In Avignon, no one really dances on the bridge, and as a matter of fact, no one ever did, in all probability.
Sur le pont d’Avignon
on y danse, on y danse
sur le Pont d’Avignon
on y danse tour en rond.
A French ditty that is simple enough for foreign students of la plus belle langue to learn, and therefore has made it in the heads of thousands, nay hundreds of thousands of middle schoolers all over Europe. Of course there are all kinds of things wrong with this song. First off, the original more accurately places the dancers under the bridge: sous le pont. The bridge itself is rather narrow, and traffic would have been seriously impeded by bunches of people who had nothing better to do than to disrupt commerce with their frivolous pastime. Today, it’s a moot point because the Pont Saint-Bénézet has only four arches of its original 22 left. Forty years after it was first completed in 1185 Louis VIII destroyed it, and when it was rebuilt, the Rhône River so often took out a few arches during high water that the people of Avignon grew tired of having to rebuild it. Today it is probably the most famous bridge to nowhere in all of Europe.
All of this is not to say that a visit to Avignon is disappointing, au contraire. But much of the city’s charm is found beyond those sites to which it owes its fame. Under the relentless Provencal sun, Avignon gets very hot, but the winding streets are narrow enough to find a little shade in them – you simply have to cross the street here and there. And as soon as the sun is up, there is nothing to stop you from getting a head start. The city’s biggest attraction by far is the palace of the Avignon popes, but before it opens, you can walk around it, always keeping it on your left, until you reach the Rue des Escaliers Sainte-Anne, the steps of St. Anne, which lead to the top of the Rocher des Doms, the promontory where the very first inhabitants of the area sought to defend themselves from intruders into their land. From here you have gorgeous views over Villeneuve-lès-Avignon and the Tour Philippe-le-Bel across the Rhône. That tower is how far the bridge once reached. The short stump that is left can also be admired from this viewpoint.
From here it is all downhill to the Cathedral Notre Dame des Doms d’Avignon and beyond it the 14th century Popes’ Palace. It’s a bit of misnomer, because despite some beautifully decorated rooms, it may be more appropriate to call it the Popes’ Fortress; there is nothing particularly inviting about its façade and the looming hulk of the building casts massive shadows on the surrounding area.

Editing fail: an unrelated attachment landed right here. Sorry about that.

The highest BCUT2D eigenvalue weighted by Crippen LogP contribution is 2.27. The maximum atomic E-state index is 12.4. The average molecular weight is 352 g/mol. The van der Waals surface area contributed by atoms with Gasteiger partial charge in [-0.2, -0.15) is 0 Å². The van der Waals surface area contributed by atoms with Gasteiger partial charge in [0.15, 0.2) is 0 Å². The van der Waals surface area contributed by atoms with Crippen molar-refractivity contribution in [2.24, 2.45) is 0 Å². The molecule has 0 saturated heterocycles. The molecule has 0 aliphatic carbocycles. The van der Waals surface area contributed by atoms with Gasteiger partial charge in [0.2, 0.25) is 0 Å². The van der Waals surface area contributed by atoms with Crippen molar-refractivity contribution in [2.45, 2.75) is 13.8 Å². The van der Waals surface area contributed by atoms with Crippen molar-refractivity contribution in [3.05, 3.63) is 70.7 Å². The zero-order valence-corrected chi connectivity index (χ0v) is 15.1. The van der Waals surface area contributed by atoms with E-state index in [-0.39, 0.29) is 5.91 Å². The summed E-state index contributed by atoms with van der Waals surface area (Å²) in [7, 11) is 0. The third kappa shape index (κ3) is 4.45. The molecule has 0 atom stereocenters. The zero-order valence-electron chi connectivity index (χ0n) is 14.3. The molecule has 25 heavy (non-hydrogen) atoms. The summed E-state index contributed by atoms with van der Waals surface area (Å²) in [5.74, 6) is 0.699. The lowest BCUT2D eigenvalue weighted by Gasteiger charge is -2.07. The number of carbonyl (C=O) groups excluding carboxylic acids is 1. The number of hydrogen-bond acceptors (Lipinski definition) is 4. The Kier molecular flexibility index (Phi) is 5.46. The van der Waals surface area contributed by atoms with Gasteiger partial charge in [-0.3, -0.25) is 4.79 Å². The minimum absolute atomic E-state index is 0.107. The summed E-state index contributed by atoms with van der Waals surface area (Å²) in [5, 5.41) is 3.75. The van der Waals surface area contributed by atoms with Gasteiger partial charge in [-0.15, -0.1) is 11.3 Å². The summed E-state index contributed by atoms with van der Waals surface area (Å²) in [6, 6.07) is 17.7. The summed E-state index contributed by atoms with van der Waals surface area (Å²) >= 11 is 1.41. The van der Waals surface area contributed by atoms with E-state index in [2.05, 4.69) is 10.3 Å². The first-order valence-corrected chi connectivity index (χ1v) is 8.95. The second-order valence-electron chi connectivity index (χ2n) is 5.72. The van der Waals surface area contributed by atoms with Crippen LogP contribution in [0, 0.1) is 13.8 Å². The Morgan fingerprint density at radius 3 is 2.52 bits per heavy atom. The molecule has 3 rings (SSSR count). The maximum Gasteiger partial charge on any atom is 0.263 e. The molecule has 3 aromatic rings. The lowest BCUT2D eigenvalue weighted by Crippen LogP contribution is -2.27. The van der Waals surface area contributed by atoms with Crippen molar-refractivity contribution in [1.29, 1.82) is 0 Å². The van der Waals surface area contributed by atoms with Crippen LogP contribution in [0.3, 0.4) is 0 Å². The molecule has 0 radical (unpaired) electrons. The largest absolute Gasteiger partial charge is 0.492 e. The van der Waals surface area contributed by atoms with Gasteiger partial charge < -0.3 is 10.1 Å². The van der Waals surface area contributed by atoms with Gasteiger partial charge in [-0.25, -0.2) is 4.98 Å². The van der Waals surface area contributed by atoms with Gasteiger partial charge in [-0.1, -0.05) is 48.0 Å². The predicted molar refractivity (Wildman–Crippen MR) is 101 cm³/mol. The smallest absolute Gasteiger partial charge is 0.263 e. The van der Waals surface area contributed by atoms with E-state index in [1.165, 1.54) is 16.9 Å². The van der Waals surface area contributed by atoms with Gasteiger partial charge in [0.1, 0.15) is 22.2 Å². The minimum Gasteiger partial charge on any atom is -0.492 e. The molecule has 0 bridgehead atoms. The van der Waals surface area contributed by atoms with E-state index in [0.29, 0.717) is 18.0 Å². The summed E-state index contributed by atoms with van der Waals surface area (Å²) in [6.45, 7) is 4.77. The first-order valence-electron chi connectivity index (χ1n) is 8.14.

Having the popes live in Avignon from 1309 to 1375 initially completely overwhelmed the town’s infrastructure: cardinals brought hundreds of people in their entourage and an extraordinary building boom ensued. Pope Benedict XII built what is now known as the Old Palace. He must have been a humorless, dour fellow, because this part of the complex looks solid, boring and unfriendly, both inside and out. Benedict pinched pennies, only to have his successor splurge on the New Palace. Clement VI was responsible for anything colorful, intricate or luxurious that is left in the building today.
The best way to visit is with the self-guiding devices – pick a time early or late in the day, when tour groups have largely left or haven’t quite gotten there yet. From the palace it is not far to the Place d’ Horloge with its carrousel and its many cafés. A bit tucked away in the southwestern corner of the square is a short alley that leads to the Palais du Roure, a building with an inner courtyard that displays a collection of bells and houses a small museum of sorts about Provençal culture. There are a handful of these small museums where visitors can enjoy history, natural history and art in bit size chunks: the Musée Lapidaire in a former Jesuit church has ancient sculptures, among them one depicting the fearsome Tarasque, the local water monster. The Musée Calvet houses an eclectic art collection with some works by Manet, Corot and Sisley.
The Musée Anglodon has a van Gogh, and works by Cézanne, Modigliani, Picasso and others in a beautifully furnished 18th century house; of course, there is also the Musée du Petit Palais, next to the Palace of the Popes, which showcases Italian and Provençal art from the 13th to the 16th century, among other things.
Two other places of note: the Place Crillion, a little away from the center just inside the city walls, with the beautiful 18th century building of the Comédie, now a very chic store, has some quiet and I daresay romantic outdoor terraces. The place is beautifully lit at night. And of course there are the Halles, the covered market with the spectacular vertical garden by Patrick Blanc (the André le Nôtre of our days) on its façade.
In there is the splendid Maison du Fromage, the cheese temple where I got my Banon and the other cheeses for week 5. You see, even if you forget about the whole bit about dancing on the bridge, Avignon has an awful lot to offer.